Galaxy S9 User Guide: Tips, Tricks and How-Tos

Samsung Galaxy S9: Features to Enable and Disable

There’s a lot going on underneath the surface of that new Galaxy S9 you’ve just picked up. Besides the more powerful Snapdragon 845 processor powering Samsung’s latest phone, both the S9 and S9+ run Google’s Android Oreo operating system. And you’ll find the usual array of new features and shortcuts, some of which are well-hidden from view.

Not to worry, though: we can help you get acquainted with your new phone, with a guide to the Galaxy S9 features that can help you make the most of your device. —Brian Nadel

Secure Your Phone: Intelligent Scan and Fingerprint

The S9 doesn’t skimp on security, offering not only a fingerprint sensor, but also iris scanning and full facial recognition. You can choose the one you want to use or set up all three and use them as needed. An Intelligent Scan feature added to the S9 combines iris scanning and face unlocking features so that one method will unlock your phone even under circumstances where the other one doesn’t (though Intelligent Scan isn’t secure enough to verify mobile payments).

Here’s How: To set up Intelligent Scan, find the Biometrics header of the Lock Screen and Security section of Settings. Tap Intelligent Scan, and the S9 will walk you through the process of first registering your face, then scanning your irises. Once you complete both steps, you can turn on Intelligent Scan.

To unlock your phone with a fingerprint,  that same Lock Screen and Security section features a Fingerprint Scanner option under Biometrics. After entering your PIN, you’re asked to swipe the sensor next to the camera. It might take a few tries to provide enough data and it goes quicker if you use your fingertip.

Set Up Find My Mobile

It happens to us all sooner or later: whether your device ends up stolen or simply misplaced, you’re going to wish there was an easy way to find it. Fortunately, the Galaxy S9 comes equipped with Find My Mobile, a feature you can enable that lets you locate and remotely control your phone from Samsung’s Find My Mobile website. You can even instruct your handset to send its last location to the Find My Mobile server before its battery dies.

Here’s How: Go to Settings, then Lock Screen and Security. From there, scroll down and tap Find My Mobile. Log in using your Samsung Account and follow the on-screen prompts to activate the service.

Quickly Access the Camera

The improved cameras on the Galaxy S9 and S9+ are so sophisticated, that my digital SLR cameras will continue to collect dust. Quick Launch helps you get to the camera even faster.

Here’s How: If you open the camera and tap its gear-like Settings button, you’ll see a long screen of options. Tap on Quick Launch’s switch and then whenever you press the power button twice, the camera will start up.  

Pair Two Apps in a Split Screen

With App Pair, you can launch two apps simultaneously that run on top of each other or side by side (depending on how you hold the phone.) Having two apps running at once is great for when you need to research a topic while having an email window open to write the result, but I use it for catching up with the Mets game on the MLB At Bat, while reading the news.

Be careful, the feature doesn’t work with every app, and some are limited in split screen mode. (MLB At Bat won’t let you stream audio or video of live games in split screen for instance.)

Here’s How: Start at the Edge Panel, which can be accessed by swiping it out from the side of the screen. Press one of the squares with a plus button inside to add to the Apps Edge Panel, then tap the Create App Pair icon on the following screen. From here you can select from a supported list of multi window apps to turn into an App Pair, and even switch the order so that one appears on top and the other appears underneath. The resulting combination will be stashed in Apps Edge.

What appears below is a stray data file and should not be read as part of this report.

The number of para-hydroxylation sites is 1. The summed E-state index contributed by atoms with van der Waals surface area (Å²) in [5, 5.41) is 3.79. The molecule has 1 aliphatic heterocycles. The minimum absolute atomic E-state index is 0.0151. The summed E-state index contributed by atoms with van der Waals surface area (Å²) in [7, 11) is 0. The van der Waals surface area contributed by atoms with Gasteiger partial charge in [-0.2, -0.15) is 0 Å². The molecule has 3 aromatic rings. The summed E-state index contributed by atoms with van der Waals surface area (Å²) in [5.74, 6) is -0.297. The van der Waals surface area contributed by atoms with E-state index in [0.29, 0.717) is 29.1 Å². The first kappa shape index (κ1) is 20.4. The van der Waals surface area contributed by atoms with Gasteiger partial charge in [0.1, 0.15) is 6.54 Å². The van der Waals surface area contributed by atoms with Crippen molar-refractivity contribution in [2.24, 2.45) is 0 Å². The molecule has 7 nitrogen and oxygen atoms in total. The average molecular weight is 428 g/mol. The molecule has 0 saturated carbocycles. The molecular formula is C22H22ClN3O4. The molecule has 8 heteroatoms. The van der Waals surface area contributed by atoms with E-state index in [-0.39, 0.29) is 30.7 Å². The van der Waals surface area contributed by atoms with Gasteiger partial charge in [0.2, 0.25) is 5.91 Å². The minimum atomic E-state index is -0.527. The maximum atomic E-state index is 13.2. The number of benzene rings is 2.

There’s another method if you’re looking to keep an App Pair saved on the home screen. Start by tapping the Recent apps icon at the bottom that looks like a pair of horizontal Ls. Your recently used apps pop up; those that can be split have a pair of rectangles next to the big X in the upper right.

MORE: Best Android Apps You're Not Using

Scroll through the choices and tap on the first app you want to pair. The screen will split horizontally with apps available for pairing shown below. Pick one of those as your second app.

Once you’ve set up your split screen, you can customize and save the pairing. Tap on the small dash between the screens and you’ll see an interface that lets you swap the content, set it up as a half-size rectangle of one on top of the other or go back to viewing a single screen. If you think these two apps work well together, tap on the pentagon with the + inside. This pair will be added to the phone’s Home screen for later use.

Set Up the Always On Display

Recent Samsung phones feature an Always On Display that shows the time, incoming messages and other info rather than just going blank. That feature returns with the Galaxy S9, and as before, you need to set it up to reap the benefits.

Here’s How: From Settings, go to the Display section and open Lock Screen and security. After tapping on Always On Display, pick whether you want it to work always (switch off) or only during certain times (switch on). Tap the times listed to adjust them and what to show. You can also set up the S9 to automatically adjust the screen’s brightness.

To customize what appears on the Always On Display, go to Lock Screen and Security, then tap Clock and FaceWidgets. You can change the Clock Style to several different designs and colors, including a selection of analog clocks, a world clock, a calendar, and even the old side-oriented date, time and battery readout that was the default on the Galaxy S6 Edge.

Sign Up with Samsung Pay

Samsung Pay has grown since its launch, working with a bunch of banks and American Express. It also has a a generous rewards program. But if you want to pay with just a tap of your phone, you’ll need to set up the service on your S9.